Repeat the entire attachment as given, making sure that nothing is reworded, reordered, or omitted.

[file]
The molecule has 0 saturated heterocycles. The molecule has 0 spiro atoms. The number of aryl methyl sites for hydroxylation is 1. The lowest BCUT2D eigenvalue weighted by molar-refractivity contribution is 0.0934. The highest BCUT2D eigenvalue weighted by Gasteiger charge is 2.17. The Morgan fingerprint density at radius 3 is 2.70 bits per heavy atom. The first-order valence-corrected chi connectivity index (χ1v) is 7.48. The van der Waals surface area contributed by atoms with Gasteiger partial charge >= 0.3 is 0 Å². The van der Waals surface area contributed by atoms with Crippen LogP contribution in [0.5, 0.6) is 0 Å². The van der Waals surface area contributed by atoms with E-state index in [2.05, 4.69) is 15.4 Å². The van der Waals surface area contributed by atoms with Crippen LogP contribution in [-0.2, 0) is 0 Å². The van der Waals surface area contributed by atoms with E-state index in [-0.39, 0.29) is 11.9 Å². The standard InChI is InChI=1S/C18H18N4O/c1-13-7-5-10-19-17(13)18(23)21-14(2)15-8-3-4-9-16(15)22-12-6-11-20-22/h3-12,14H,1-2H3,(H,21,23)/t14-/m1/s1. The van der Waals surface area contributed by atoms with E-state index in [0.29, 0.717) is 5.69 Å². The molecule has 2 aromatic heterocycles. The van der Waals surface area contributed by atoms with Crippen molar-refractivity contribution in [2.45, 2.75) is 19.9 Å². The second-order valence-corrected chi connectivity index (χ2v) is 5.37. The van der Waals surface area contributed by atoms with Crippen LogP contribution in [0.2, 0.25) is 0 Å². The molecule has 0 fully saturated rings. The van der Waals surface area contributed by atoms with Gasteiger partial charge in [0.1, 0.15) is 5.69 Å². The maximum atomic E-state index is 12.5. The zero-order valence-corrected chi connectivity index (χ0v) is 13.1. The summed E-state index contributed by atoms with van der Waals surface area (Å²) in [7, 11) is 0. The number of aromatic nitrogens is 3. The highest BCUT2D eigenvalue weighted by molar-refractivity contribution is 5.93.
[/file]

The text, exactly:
The molecule has 0 saturated heterocycles. The molecule has 0 spiro atoms. The number of aryl methyl sites for hydroxylation is 1. The lowest BCUT2D eigenvalue weighted by molar-refractivity contribution is 0.0934. The highest BCUT2D eigenvalue weighted by Gasteiger charge is 2.17. The Morgan fingerprint density at radius 3 is 2.70 bits per heavy atom. The first-order valence-corrected chi connectivity index (χ1v) is 7.48. The van der Waals surface area contributed by atoms with Gasteiger partial charge >= 0.3 is 0 Å². The van der Waals surface area contributed by atoms with Crippen LogP contribution in [0.5, 0.6) is 0 Å². The van der Waals surface area contributed by atoms with E-state index in [2.05, 4.69) is 15.4 Å². The van der Waals surface area contributed by atoms with Crippen LogP contribution in [-0.2, 0) is 0 Å². The van der Waals surface area contributed by atoms with E-state index in [-0.39, 0.29) is 11.9 Å². The standard InChI is InChI=1S/C18H18N4O/c1-13-7-5-10-19-17(13)18(23)21-14(2)15-8-3-4-9-16(15)22-12-6-11-20-22/h3-12,14H,1-2H3,(H,21,23)/t14-/m1/s1. The van der Waals surface area contributed by atoms with E-state index in [0.29, 0.717) is 5.69 Å². The molecule has 2 aromatic heterocycles. The van der Waals surface area contributed by atoms with Crippen molar-refractivity contribution in [2.45, 2.75) is 19.9 Å². The second-order valence-corrected chi connectivity index (χ2v) is 5.37. The van der Waals surface area contributed by atoms with Crippen LogP contribution in [0.2, 0.25) is 0 Å². The molecule has 0 fully saturated rings. The van der Waals surface area contributed by atoms with Gasteiger partial charge in [0.1, 0.15) is 5.69 Å². The maximum atomic E-state index is 12.5. The zero-order valence-corrected chi connectivity index (χ0v) is 13.1. The summed E-state index contributed by atoms with van der Waals surface area (Å²) in [7, 11) is 0. The number of aromatic nitrogens is 3. The highest BCUT2D eigenvalue weighted by molar-refractivity contribution is 5.93.